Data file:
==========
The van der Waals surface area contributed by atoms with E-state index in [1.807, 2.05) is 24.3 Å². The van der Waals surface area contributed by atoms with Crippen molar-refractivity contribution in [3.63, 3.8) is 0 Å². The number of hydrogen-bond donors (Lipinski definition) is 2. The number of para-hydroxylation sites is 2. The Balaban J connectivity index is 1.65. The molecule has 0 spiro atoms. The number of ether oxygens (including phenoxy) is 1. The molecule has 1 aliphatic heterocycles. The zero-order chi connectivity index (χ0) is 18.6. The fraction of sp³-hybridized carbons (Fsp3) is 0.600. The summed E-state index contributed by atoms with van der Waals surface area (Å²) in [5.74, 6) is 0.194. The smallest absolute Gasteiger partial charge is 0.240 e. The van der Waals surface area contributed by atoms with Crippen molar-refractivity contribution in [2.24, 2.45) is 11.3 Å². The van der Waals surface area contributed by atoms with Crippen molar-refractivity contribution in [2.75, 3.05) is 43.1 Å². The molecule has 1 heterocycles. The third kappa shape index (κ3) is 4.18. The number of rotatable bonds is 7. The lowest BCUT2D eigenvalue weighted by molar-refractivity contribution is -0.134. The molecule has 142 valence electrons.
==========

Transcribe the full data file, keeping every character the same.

The van der Waals surface area contributed by atoms with E-state index in [1.807, 2.05) is 24.3 Å². The van der Waals surface area contributed by atoms with Crippen molar-refractivity contribution in [3.63, 3.8) is 0 Å². The number of hydrogen-bond donors (Lipinski definition) is 2. The number of para-hydroxylation sites is 2. The Balaban J connectivity index is 1.65. The molecule has 0 spiro atoms. The number of ether oxygens (including phenoxy) is 1. The molecule has 1 aliphatic heterocycles. The zero-order chi connectivity index (χ0) is 18.6. The fraction of sp³-hybridized carbons (Fsp3) is 0.600. The summed E-state index contributed by atoms with van der Waals surface area (Å²) in [5.74, 6) is 0.194. The smallest absolute Gasteiger partial charge is 0.240 e. The van der Waals surface area contributed by atoms with Crippen molar-refractivity contribution in [2.24, 2.45) is 11.3 Å². The van der Waals surface area contributed by atoms with Crippen molar-refractivity contribution in [2.75, 3.05) is 43.1 Å². The molecule has 1 heterocycles. The third kappa shape index (κ3) is 4.18. The number of rotatable bonds is 7. The lowest BCUT2D eigenvalue weighted by molar-refractivity contribution is -0.134. The molecule has 142 valence electrons.